Sustainable Tourism in Montenegro
From the 25th anniversary edition of National Geographic - One of the 50 best places of a lifetime.
Montenegro is open for business. The right kind of business, that is. The country is making a massive splash hosting the glitterati on its Adriatic shore, world renowned for its picturesque beauty. And the Montenegrin government is sending a clear message about development: Quality tourism only, please. If that sounds elitist, consider this – the country occupies just 13,800 square kilometres, meaning you could fit almost 20 of it into the UK. If tourism is to be sustainable, the industry must be managed carefully to avoid further straining infrastructure.
At the moment, visitors grabbing headlines are the uber-rich, who might be happy keeping this “pearl of the Mediterranean” a best-kept secret. But word’s getting out. Montenegro was recently named one of the “top ten glamorous destinations for the rich and famous” by Lonely Planet and featured in the 25th anniversary edition of National Geographic as one of the “50 best places of a lifetime”.
Attracting the yacht-lot
International financier Nat Rothschild celebrated his 40th birthday at the superyacht development, Porto Montenegro, a kind of Southeastern European St Tropez. The million-dollar birthday bash hosted guests who guard their privacy so closely that, according to the Guardian, workers were given photos of the most powerful to avoid embarrassment. It seems the commodities boom has been kind to Nat Rothschild, and indeed to one of Porto Montenegro’s lead investors, Peter Munk, chairman and founder of Barrick Gold.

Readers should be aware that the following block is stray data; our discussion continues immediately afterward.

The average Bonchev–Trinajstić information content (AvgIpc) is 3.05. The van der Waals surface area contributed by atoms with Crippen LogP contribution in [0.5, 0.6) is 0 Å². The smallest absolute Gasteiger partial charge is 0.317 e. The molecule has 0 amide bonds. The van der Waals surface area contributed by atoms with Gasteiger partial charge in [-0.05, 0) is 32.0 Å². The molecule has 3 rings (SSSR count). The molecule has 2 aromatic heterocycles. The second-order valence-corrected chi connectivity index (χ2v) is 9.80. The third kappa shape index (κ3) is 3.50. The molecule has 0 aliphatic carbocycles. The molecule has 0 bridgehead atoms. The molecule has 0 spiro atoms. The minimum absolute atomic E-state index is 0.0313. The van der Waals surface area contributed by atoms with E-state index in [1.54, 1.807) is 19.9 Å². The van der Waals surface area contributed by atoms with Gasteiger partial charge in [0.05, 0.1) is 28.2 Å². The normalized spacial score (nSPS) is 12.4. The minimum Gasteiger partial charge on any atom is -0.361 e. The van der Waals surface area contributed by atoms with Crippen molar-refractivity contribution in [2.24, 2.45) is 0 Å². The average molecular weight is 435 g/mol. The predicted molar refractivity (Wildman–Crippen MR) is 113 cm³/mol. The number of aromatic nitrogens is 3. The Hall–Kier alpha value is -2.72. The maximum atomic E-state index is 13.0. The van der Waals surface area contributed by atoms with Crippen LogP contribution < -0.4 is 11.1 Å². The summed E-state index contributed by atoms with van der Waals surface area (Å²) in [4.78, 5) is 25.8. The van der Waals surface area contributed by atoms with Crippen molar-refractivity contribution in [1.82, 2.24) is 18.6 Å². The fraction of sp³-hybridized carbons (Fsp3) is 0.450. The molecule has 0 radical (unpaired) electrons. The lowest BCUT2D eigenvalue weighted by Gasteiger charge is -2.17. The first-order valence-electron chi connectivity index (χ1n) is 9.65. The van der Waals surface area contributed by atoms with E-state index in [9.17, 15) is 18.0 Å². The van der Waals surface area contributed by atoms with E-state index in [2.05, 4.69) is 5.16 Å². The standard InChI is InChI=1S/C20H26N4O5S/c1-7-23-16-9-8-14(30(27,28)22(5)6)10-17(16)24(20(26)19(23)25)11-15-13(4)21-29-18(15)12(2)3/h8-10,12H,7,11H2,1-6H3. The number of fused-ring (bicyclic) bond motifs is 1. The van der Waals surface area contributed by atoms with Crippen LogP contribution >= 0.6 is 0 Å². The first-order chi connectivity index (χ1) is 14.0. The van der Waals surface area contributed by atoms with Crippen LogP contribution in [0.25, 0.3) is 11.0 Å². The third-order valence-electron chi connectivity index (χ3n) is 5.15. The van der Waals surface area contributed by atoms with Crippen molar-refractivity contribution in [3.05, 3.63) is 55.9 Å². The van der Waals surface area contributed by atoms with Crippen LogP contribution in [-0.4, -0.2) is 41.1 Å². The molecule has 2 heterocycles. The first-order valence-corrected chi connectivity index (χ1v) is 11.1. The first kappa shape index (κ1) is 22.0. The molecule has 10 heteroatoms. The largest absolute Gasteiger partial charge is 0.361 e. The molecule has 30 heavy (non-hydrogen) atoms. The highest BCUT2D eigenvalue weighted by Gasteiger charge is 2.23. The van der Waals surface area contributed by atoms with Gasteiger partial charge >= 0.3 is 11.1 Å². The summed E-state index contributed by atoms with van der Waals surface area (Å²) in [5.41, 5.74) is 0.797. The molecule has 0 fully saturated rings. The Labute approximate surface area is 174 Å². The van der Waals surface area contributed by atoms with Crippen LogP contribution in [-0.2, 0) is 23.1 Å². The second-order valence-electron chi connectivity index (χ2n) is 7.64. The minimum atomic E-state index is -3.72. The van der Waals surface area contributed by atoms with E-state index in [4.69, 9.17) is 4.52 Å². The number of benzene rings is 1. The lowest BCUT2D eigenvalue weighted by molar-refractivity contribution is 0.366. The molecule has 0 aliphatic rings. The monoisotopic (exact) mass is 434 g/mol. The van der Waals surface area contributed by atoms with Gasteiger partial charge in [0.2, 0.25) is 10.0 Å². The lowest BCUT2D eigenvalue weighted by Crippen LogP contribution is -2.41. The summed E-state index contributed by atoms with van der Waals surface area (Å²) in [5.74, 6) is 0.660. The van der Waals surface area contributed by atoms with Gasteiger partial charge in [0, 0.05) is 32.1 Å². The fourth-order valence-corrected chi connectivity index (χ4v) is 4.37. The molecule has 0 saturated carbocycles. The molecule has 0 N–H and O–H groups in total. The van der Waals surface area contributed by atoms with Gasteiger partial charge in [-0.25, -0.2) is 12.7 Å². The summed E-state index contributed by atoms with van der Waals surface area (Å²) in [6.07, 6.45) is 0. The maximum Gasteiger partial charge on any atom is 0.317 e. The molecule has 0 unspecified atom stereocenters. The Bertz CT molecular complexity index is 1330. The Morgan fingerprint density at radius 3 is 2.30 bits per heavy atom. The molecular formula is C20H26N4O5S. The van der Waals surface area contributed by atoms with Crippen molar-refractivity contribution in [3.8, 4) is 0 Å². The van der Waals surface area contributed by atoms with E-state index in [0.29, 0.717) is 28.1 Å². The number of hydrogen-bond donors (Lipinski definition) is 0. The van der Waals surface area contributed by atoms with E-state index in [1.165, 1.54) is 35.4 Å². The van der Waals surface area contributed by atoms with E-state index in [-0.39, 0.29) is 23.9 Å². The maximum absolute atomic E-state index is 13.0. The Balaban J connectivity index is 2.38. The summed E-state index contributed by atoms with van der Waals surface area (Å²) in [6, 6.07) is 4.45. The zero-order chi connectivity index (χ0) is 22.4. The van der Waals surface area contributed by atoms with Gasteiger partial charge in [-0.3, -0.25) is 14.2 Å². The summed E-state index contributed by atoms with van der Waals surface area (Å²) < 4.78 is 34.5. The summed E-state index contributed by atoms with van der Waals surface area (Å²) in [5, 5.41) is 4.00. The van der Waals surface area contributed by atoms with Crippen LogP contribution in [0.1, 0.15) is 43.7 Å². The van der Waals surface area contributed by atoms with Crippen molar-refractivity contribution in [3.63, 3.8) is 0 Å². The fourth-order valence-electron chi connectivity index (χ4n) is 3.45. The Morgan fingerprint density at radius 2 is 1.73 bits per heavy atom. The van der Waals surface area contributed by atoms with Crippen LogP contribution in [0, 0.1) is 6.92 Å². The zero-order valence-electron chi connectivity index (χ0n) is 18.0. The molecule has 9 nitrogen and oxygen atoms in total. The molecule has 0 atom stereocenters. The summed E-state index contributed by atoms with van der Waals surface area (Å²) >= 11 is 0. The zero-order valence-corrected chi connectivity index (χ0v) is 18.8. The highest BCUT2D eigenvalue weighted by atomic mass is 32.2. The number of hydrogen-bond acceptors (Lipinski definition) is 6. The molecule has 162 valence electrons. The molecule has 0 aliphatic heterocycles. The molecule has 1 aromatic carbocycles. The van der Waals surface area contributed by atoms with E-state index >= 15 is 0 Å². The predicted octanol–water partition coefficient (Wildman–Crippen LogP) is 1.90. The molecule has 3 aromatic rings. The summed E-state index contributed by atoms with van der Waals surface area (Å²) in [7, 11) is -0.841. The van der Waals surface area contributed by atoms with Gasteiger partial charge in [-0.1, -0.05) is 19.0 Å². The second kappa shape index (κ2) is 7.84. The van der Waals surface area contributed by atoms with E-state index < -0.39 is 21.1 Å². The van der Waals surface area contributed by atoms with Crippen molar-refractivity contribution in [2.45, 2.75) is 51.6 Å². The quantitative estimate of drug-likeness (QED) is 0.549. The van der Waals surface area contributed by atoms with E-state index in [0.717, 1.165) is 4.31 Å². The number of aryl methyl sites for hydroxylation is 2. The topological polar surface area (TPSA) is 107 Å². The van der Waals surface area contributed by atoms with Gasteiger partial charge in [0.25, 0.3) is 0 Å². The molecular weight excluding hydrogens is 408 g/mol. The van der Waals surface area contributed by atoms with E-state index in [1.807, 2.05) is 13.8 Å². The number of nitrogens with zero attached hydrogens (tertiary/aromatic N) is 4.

As Mediterranean locations such as Monaco and Italy become congested, demand grows for yacht berths and the former military facility, still being overhauled in the Bay of Kotor, fits the bill. Surrounded by 15th century walled Venetian towns, the Bay of Kotor is a UNESCO site steeped in history, culture and natural beauty.
Rothschild’s five-star guests reportedly stayed at Sveti Stefan island, a signature attraction. Connected to the mainland by a narrow isthmus in the centre of Montenegro’s 300-kilometre coastline, Sveti Stefan is the evolution of a medieval fishing village. Though the residents are long gone, the original architecture remains beside a luxury Aman resort, one of the few operating five-star options.
The development potential for more is noteworthy. According to research from the World Travel and Tourism Council (WTTC), Montenegro is set for €10 billion in investment over the next decade. The industry group predicts that 36%, or €1.9 billion, of GDP will come from the tourism economy by 2021, rising from a projected €594 million or 17% of GDP this year and landing Montenegro in the top spot globally for tourism sector growth with regards to its overall contribution to the economy over the next decade.
Its draft report also notes that the southernmost coast of Montenegro is underdeveloped, particularly Velika Plaza, a 13-kilometre stretch of unbroken white-sand beach and former military dock with potential for upmarket investment.